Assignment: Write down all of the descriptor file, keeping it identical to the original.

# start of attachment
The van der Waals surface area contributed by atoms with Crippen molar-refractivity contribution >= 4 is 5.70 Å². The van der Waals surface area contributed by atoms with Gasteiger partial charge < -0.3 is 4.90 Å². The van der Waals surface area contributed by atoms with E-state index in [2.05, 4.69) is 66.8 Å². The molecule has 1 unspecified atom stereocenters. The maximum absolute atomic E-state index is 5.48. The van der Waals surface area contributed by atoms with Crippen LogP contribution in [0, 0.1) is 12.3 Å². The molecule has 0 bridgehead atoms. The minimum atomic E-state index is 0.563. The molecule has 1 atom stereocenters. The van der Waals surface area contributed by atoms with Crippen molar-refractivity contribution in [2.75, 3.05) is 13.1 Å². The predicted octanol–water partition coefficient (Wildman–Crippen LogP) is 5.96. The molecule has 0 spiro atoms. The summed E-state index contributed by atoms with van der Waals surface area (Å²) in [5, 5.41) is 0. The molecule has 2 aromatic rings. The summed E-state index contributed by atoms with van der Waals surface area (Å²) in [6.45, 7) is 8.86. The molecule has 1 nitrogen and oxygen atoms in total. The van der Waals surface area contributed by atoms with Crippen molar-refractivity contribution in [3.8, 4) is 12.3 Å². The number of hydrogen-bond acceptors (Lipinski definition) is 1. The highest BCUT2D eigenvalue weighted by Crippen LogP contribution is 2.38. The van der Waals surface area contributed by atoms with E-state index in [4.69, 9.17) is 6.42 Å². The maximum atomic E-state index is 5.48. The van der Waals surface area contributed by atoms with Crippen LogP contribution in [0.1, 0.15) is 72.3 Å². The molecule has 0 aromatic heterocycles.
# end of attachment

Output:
The van der Waals surface area contributed by atoms with Crippen molar-refractivity contribution >= 4 is 5.70 Å². The van der Waals surface area contributed by atoms with Gasteiger partial charge < -0.3 is 4.90 Å². The van der Waals surface area contributed by atoms with E-state index in [2.05, 4.69) is 66.8 Å². The molecule has 1 unspecified atom stereocenters. The maximum absolute atomic E-state index is 5.48. The van der Waals surface area contributed by atoms with Crippen LogP contribution in [0, 0.1) is 12.3 Å². The molecule has 0 bridgehead atoms. The minimum atomic E-state index is 0.563. The molecule has 1 atom stereocenters. The van der Waals surface area contributed by atoms with Crippen molar-refractivity contribution in [2.75, 3.05) is 13.1 Å². The predicted octanol–water partition coefficient (Wildman–Crippen LogP) is 5.96. The molecule has 0 spiro atoms. The summed E-state index contributed by atoms with van der Waals surface area (Å²) in [5, 5.41) is 0. The molecule has 2 aromatic rings. The summed E-state index contributed by atoms with van der Waals surface area (Å²) in [6.45, 7) is 8.86. The molecule has 1 nitrogen and oxygen atoms in total. The van der Waals surface area contributed by atoms with Crippen molar-refractivity contribution in [3.8, 4) is 12.3 Å². The number of hydrogen-bond acceptors (Lipinski definition) is 1. The highest BCUT2D eigenvalue weighted by Crippen LogP contribution is 2.38. The van der Waals surface area contributed by atoms with E-state index in [4.69, 9.17) is 6.42 Å². The maximum atomic E-state index is 5.48. The van der Waals surface area contributed by atoms with Crippen LogP contribution in [0.1, 0.15) is 72.3 Å². The molecule has 0 aromatic heterocycles.